As a sergeant in the CID, Northcutt served warrants, handled calls and did a more tightly focused version of the work he’d done as a patrol sergeant. As a lieutenant, his responsibilities begin with the administrative side. He makes sure his people have what they need to do their jobs. He assigns tasks and schedules work to get the best results possible.

Northcutt sees the patrol aspect of police work as the backbone of the investigation. Their being on the front-line of any crime, be it a crime in progress, apprehending a fugitive, or taking statements from victims, patrol officers’ job makes his work possible.

Sometimes patrol doesn’t feel they should handle a felony case so they send those to him. CID investigations go deeper and take more time. CID handles surveillance, interviewing witnesses, getting phone records and the like. These are things that patrol often doesn’t have the time or manpower to do.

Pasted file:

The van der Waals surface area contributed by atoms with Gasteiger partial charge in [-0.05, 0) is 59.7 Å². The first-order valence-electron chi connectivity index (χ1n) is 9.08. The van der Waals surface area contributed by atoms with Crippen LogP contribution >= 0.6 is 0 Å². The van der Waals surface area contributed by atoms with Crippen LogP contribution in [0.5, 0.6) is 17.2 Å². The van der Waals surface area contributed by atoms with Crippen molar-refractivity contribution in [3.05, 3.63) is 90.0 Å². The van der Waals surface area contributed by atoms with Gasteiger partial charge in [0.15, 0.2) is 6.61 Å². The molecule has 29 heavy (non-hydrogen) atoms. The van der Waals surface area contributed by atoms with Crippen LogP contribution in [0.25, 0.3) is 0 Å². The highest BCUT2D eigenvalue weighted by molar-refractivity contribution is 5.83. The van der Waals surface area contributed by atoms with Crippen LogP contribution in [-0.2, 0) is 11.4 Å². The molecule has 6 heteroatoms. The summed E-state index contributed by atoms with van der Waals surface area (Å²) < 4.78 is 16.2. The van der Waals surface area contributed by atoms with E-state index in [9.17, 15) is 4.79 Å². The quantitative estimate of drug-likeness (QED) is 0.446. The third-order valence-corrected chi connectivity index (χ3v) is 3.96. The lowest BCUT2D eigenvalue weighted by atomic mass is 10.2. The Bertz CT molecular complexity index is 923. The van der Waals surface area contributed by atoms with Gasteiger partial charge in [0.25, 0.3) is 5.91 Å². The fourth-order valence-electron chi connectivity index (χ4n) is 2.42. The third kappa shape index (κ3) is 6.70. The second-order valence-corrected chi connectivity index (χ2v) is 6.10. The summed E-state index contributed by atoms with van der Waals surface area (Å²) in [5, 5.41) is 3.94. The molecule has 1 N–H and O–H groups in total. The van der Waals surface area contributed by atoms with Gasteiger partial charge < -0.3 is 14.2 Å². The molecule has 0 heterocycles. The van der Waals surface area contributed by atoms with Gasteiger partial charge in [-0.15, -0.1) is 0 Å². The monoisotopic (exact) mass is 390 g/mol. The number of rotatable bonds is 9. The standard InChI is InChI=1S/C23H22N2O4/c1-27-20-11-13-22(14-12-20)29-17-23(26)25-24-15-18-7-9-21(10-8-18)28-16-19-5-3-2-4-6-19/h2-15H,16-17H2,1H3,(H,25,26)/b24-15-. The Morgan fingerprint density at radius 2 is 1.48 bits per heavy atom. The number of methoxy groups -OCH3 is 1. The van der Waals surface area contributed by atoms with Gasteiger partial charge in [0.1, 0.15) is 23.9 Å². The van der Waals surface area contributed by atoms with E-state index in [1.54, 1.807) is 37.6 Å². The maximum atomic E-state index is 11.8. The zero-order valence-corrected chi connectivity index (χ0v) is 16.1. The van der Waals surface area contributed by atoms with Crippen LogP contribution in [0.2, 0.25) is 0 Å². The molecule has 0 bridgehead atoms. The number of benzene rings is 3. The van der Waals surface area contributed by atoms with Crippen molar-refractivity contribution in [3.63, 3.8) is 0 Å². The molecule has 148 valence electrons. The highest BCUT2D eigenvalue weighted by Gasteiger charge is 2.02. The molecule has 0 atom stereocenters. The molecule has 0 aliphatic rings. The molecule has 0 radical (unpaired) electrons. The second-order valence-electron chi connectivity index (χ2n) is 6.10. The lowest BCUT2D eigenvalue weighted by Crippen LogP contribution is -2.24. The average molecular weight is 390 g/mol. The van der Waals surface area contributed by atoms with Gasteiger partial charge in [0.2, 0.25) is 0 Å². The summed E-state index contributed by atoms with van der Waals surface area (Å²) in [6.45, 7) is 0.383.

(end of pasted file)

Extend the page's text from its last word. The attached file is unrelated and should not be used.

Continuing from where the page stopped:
Kim coaching his son’s little league team.

Like any dedicated professional, Northcutt keeps his motivation to keep going top-of-mind; however, his family is the center of his life. When his son was four years old, he wanted to play baseball. Northcutt took him to the Noon Optimist Park and was told they had to wait a year for his son to play. Kim didn’t like that answer any better than his son did, so they went across town and the Lions Hondo team said they’d love to have the boy join them. Northcutt was so happy for his son that when they told him they needed coaches he decided he’d do it. He remembers asking himself, “How hard could it be?”

The challenges of teaching children how to play baseball weren’t a problem at all. He continued to coach for nine years as his son continued to play. What made it difficult was seeing children he recognized from work. A child who wasn’t getting enough to eat… A child whose parents fought constantly… A child who was exposed to violence and addiction every day of his young life. These were common experiences for Northcutt and they forced him to take stock of what he was doing there.